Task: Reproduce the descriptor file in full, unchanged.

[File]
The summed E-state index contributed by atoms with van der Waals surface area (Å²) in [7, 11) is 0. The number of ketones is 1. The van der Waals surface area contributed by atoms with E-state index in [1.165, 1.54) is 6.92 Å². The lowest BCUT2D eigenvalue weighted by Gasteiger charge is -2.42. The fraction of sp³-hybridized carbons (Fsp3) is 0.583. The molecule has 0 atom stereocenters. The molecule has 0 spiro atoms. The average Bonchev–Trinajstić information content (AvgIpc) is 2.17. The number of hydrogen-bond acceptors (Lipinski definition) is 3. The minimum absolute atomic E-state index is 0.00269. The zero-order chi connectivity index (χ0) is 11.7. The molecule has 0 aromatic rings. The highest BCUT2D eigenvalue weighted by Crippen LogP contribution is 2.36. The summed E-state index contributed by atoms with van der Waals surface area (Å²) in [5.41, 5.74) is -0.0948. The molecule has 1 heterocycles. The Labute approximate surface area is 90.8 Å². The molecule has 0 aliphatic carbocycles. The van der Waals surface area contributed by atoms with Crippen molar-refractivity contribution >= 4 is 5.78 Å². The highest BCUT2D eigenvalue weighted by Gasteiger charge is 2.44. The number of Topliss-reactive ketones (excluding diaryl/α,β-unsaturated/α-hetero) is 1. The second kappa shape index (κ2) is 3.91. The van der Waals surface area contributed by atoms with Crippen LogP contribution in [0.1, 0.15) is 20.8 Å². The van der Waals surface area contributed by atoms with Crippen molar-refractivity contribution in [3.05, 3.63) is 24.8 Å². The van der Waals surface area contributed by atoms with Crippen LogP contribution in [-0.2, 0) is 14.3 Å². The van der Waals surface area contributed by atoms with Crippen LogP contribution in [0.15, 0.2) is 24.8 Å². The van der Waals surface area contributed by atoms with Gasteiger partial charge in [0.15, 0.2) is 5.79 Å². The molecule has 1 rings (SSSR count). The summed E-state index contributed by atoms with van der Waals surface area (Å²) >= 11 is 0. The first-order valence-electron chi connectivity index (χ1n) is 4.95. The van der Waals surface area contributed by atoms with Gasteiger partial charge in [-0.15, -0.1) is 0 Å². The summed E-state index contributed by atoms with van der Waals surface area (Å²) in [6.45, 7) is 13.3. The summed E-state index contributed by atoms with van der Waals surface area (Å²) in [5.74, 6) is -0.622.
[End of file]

The summed E-state index contributed by atoms with van der Waals surface area (Å²) in [7, 11) is 0. The number of ketones is 1. The van der Waals surface area contributed by atoms with E-state index in [1.165, 1.54) is 6.92 Å². The lowest BCUT2D eigenvalue weighted by Gasteiger charge is -2.42. The fraction of sp³-hybridized carbons (Fsp3) is 0.583. The molecule has 0 atom stereocenters. The molecule has 0 spiro atoms. The average Bonchev–Trinajstić information content (AvgIpc) is 2.17. The number of hydrogen-bond acceptors (Lipinski definition) is 3. The minimum absolute atomic E-state index is 0.00269. The zero-order chi connectivity index (χ0) is 11.7. The molecule has 0 aromatic rings. The highest BCUT2D eigenvalue weighted by Crippen LogP contribution is 2.36. The summed E-state index contributed by atoms with van der Waals surface area (Å²) in [5.41, 5.74) is -0.0948. The molecule has 1 heterocycles. The Labute approximate surface area is 90.8 Å². The molecule has 0 aliphatic carbocycles. The van der Waals surface area contributed by atoms with Crippen molar-refractivity contribution >= 4 is 5.78 Å². The highest BCUT2D eigenvalue weighted by Gasteiger charge is 2.44. The number of Topliss-reactive ketones (excluding diaryl/α,β-unsaturated/α-hetero) is 1. The second kappa shape index (κ2) is 3.91. The van der Waals surface area contributed by atoms with Crippen LogP contribution in [0.1, 0.15) is 20.8 Å². The van der Waals surface area contributed by atoms with Crippen molar-refractivity contribution in [3.05, 3.63) is 24.8 Å². The van der Waals surface area contributed by atoms with Crippen LogP contribution in [-0.2, 0) is 14.3 Å². The van der Waals surface area contributed by atoms with Crippen LogP contribution in [0.15, 0.2) is 24.8 Å². The van der Waals surface area contributed by atoms with Gasteiger partial charge in [0.15, 0.2) is 5.79 Å². The molecule has 1 rings (SSSR count). The summed E-state index contributed by atoms with van der Waals surface area (Å²) >= 11 is 0. The first-order valence-electron chi connectivity index (χ1n) is 4.95. The van der Waals surface area contributed by atoms with Gasteiger partial charge in [-0.15, -0.1) is 0 Å². The summed E-state index contributed by atoms with van der Waals surface area (Å²) in [6.45, 7) is 13.3. The summed E-state index contributed by atoms with van der Waals surface area (Å²) in [5.74, 6) is -0.622.